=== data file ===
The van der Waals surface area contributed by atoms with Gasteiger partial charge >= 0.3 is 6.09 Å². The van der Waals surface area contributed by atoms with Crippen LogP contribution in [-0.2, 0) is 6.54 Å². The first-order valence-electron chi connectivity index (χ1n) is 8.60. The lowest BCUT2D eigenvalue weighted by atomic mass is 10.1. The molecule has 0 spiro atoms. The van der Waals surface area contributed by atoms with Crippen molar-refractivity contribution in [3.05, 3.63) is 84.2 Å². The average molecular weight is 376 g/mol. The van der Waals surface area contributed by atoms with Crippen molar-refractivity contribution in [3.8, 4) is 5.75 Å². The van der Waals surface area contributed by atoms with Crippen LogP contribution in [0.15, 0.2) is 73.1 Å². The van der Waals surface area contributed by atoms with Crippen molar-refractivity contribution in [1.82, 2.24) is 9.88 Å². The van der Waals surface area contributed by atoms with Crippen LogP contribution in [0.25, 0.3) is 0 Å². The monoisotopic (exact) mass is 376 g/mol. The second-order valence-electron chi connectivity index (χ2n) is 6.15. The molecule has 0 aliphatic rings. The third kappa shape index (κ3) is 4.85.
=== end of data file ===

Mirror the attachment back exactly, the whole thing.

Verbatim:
The van der Waals surface area contributed by atoms with Gasteiger partial charge >= 0.3 is 6.09 Å². The van der Waals surface area contributed by atoms with Crippen LogP contribution in [-0.2, 0) is 6.54 Å². The first-order valence-electron chi connectivity index (χ1n) is 8.60. The lowest BCUT2D eigenvalue weighted by atomic mass is 10.1. The molecule has 0 spiro atoms. The van der Waals surface area contributed by atoms with Crippen molar-refractivity contribution in [3.05, 3.63) is 84.2 Å². The average molecular weight is 376 g/mol. The van der Waals surface area contributed by atoms with Crippen molar-refractivity contribution in [3.8, 4) is 5.75 Å². The van der Waals surface area contributed by atoms with Crippen LogP contribution in [0.15, 0.2) is 73.1 Å². The van der Waals surface area contributed by atoms with Crippen molar-refractivity contribution in [1.82, 2.24) is 9.88 Å². The van der Waals surface area contributed by atoms with Crippen LogP contribution in [0.25, 0.3) is 0 Å². The monoisotopic (exact) mass is 376 g/mol. The second-order valence-electron chi connectivity index (χ2n) is 6.15. The molecule has 0 aliphatic rings. The third kappa shape index (κ3) is 4.85.